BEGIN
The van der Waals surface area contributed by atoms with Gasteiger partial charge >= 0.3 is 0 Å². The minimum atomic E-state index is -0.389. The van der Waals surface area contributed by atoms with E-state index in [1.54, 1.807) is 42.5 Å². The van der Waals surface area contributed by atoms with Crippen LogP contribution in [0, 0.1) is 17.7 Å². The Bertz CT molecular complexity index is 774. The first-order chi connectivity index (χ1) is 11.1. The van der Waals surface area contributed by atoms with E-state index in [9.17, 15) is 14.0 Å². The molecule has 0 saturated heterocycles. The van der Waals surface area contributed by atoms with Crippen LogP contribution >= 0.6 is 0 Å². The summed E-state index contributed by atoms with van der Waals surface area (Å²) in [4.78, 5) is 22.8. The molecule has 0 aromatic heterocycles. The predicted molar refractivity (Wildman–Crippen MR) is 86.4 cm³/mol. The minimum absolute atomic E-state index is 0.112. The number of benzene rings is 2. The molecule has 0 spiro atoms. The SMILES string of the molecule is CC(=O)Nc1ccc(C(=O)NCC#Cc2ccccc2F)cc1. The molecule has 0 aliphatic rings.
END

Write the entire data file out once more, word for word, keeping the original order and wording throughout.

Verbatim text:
The van der Waals surface area contributed by atoms with Gasteiger partial charge >= 0.3 is 0 Å². The minimum atomic E-state index is -0.389. The van der Waals surface area contributed by atoms with E-state index in [1.54, 1.807) is 42.5 Å². The van der Waals surface area contributed by atoms with Crippen LogP contribution in [0, 0.1) is 17.7 Å². The Bertz CT molecular complexity index is 774. The first-order chi connectivity index (χ1) is 11.1. The van der Waals surface area contributed by atoms with E-state index in [9.17, 15) is 14.0 Å². The molecule has 0 saturated heterocycles. The van der Waals surface area contributed by atoms with Crippen LogP contribution >= 0.6 is 0 Å². The summed E-state index contributed by atoms with van der Waals surface area (Å²) in [4.78, 5) is 22.8. The molecule has 0 aromatic heterocycles. The predicted molar refractivity (Wildman–Crippen MR) is 86.4 cm³/mol. The minimum absolute atomic E-state index is 0.112. The number of benzene rings is 2. The molecule has 0 spiro atoms. The SMILES string of the molecule is CC(=O)Nc1ccc(C(=O)NCC#Cc2ccccc2F)cc1. The molecule has 0 aliphatic rings.